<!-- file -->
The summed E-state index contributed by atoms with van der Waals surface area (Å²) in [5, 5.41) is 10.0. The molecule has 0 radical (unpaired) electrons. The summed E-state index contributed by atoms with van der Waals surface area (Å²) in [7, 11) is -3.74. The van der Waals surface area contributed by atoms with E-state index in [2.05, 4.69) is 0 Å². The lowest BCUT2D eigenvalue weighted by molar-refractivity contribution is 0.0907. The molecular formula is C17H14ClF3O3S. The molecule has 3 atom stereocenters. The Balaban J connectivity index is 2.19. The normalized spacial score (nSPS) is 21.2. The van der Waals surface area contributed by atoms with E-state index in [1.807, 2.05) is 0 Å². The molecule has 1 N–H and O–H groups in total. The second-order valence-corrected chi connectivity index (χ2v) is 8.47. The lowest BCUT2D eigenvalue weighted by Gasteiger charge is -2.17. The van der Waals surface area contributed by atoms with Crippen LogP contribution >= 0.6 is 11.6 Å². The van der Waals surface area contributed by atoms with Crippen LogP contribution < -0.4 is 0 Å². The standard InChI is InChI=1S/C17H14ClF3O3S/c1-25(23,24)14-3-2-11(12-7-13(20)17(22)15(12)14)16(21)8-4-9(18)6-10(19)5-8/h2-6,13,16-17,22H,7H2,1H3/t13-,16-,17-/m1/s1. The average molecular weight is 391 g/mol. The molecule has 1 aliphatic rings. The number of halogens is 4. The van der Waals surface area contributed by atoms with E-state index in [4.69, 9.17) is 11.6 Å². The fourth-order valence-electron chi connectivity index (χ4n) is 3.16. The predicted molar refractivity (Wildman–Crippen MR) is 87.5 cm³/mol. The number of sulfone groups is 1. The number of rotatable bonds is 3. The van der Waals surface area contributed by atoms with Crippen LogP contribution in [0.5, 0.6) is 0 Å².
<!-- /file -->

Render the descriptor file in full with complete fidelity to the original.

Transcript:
The summed E-state index contributed by atoms with van der Waals surface area (Å²) in [5, 5.41) is 10.0. The molecule has 0 radical (unpaired) electrons. The summed E-state index contributed by atoms with van der Waals surface area (Å²) in [7, 11) is -3.74. The van der Waals surface area contributed by atoms with E-state index in [2.05, 4.69) is 0 Å². The lowest BCUT2D eigenvalue weighted by molar-refractivity contribution is 0.0907. The molecular formula is C17H14ClF3O3S. The molecule has 3 atom stereocenters. The Balaban J connectivity index is 2.19. The normalized spacial score (nSPS) is 21.2. The van der Waals surface area contributed by atoms with E-state index in [1.807, 2.05) is 0 Å². The molecule has 1 N–H and O–H groups in total. The second-order valence-corrected chi connectivity index (χ2v) is 8.47. The lowest BCUT2D eigenvalue weighted by Gasteiger charge is -2.17. The van der Waals surface area contributed by atoms with Crippen LogP contribution >= 0.6 is 11.6 Å². The van der Waals surface area contributed by atoms with Crippen LogP contribution < -0.4 is 0 Å². The standard InChI is InChI=1S/C17H14ClF3O3S/c1-25(23,24)14-3-2-11(12-7-13(20)17(22)15(12)14)16(21)8-4-9(18)6-10(19)5-8/h2-6,13,16-17,22H,7H2,1H3/t13-,16-,17-/m1/s1. The average molecular weight is 391 g/mol. The molecule has 1 aliphatic rings. The number of halogens is 4. The van der Waals surface area contributed by atoms with E-state index in [4.69, 9.17) is 11.6 Å². The fourth-order valence-electron chi connectivity index (χ4n) is 3.16. The predicted molar refractivity (Wildman–Crippen MR) is 87.5 cm³/mol. The number of sulfone groups is 1. The number of rotatable bonds is 3. The van der Waals surface area contributed by atoms with Crippen LogP contribution in [0.5, 0.6) is 0 Å².